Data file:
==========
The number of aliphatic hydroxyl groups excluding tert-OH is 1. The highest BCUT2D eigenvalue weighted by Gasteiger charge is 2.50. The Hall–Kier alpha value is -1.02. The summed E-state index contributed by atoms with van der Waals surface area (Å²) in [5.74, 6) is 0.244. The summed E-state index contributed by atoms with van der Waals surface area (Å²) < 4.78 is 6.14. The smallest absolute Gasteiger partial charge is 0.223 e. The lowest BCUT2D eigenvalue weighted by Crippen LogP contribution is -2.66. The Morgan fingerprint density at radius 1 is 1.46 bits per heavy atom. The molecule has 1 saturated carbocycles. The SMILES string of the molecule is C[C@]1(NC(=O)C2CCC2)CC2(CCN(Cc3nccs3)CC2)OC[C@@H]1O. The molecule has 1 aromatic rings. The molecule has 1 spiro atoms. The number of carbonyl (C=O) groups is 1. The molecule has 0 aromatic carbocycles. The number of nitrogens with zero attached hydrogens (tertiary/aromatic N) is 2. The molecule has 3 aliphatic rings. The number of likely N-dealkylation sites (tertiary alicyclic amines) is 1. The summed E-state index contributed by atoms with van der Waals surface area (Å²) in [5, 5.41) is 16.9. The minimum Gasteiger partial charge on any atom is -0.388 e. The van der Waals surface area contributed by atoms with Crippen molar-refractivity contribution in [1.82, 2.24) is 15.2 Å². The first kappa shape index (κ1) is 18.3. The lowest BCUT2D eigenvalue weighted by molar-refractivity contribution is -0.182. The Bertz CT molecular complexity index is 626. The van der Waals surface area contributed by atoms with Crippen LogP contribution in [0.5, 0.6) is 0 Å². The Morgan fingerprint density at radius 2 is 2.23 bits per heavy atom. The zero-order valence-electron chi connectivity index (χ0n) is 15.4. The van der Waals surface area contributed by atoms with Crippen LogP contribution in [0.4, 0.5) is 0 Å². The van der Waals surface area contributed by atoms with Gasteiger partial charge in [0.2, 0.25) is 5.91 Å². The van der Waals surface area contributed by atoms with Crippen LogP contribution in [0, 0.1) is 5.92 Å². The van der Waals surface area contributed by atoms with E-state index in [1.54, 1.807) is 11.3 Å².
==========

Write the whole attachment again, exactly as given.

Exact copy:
The number of aliphatic hydroxyl groups excluding tert-OH is 1. The highest BCUT2D eigenvalue weighted by Gasteiger charge is 2.50. The Hall–Kier alpha value is -1.02. The summed E-state index contributed by atoms with van der Waals surface area (Å²) in [5.74, 6) is 0.244. The summed E-state index contributed by atoms with van der Waals surface area (Å²) < 4.78 is 6.14. The smallest absolute Gasteiger partial charge is 0.223 e. The lowest BCUT2D eigenvalue weighted by Crippen LogP contribution is -2.66. The Morgan fingerprint density at radius 1 is 1.46 bits per heavy atom. The molecule has 1 saturated carbocycles. The SMILES string of the molecule is C[C@]1(NC(=O)C2CCC2)CC2(CCN(Cc3nccs3)CC2)OC[C@@H]1O. The molecule has 1 aromatic rings. The molecule has 1 spiro atoms. The number of carbonyl (C=O) groups is 1. The molecule has 0 aromatic carbocycles. The number of nitrogens with zero attached hydrogens (tertiary/aromatic N) is 2. The molecule has 3 aliphatic rings. The number of likely N-dealkylation sites (tertiary alicyclic amines) is 1. The summed E-state index contributed by atoms with van der Waals surface area (Å²) in [5, 5.41) is 16.9. The minimum Gasteiger partial charge on any atom is -0.388 e. The van der Waals surface area contributed by atoms with Crippen molar-refractivity contribution in [1.82, 2.24) is 15.2 Å². The first kappa shape index (κ1) is 18.3. The lowest BCUT2D eigenvalue weighted by molar-refractivity contribution is -0.182. The Bertz CT molecular complexity index is 626. The van der Waals surface area contributed by atoms with Crippen LogP contribution in [0.5, 0.6) is 0 Å². The Morgan fingerprint density at radius 2 is 2.23 bits per heavy atom. The zero-order valence-electron chi connectivity index (χ0n) is 15.4. The van der Waals surface area contributed by atoms with Crippen LogP contribution in [0.4, 0.5) is 0 Å². The van der Waals surface area contributed by atoms with Gasteiger partial charge in [0.2, 0.25) is 5.91 Å². The van der Waals surface area contributed by atoms with Crippen LogP contribution in [0, 0.1) is 5.92 Å². The van der Waals surface area contributed by atoms with E-state index in [1.54, 1.807) is 11.3 Å².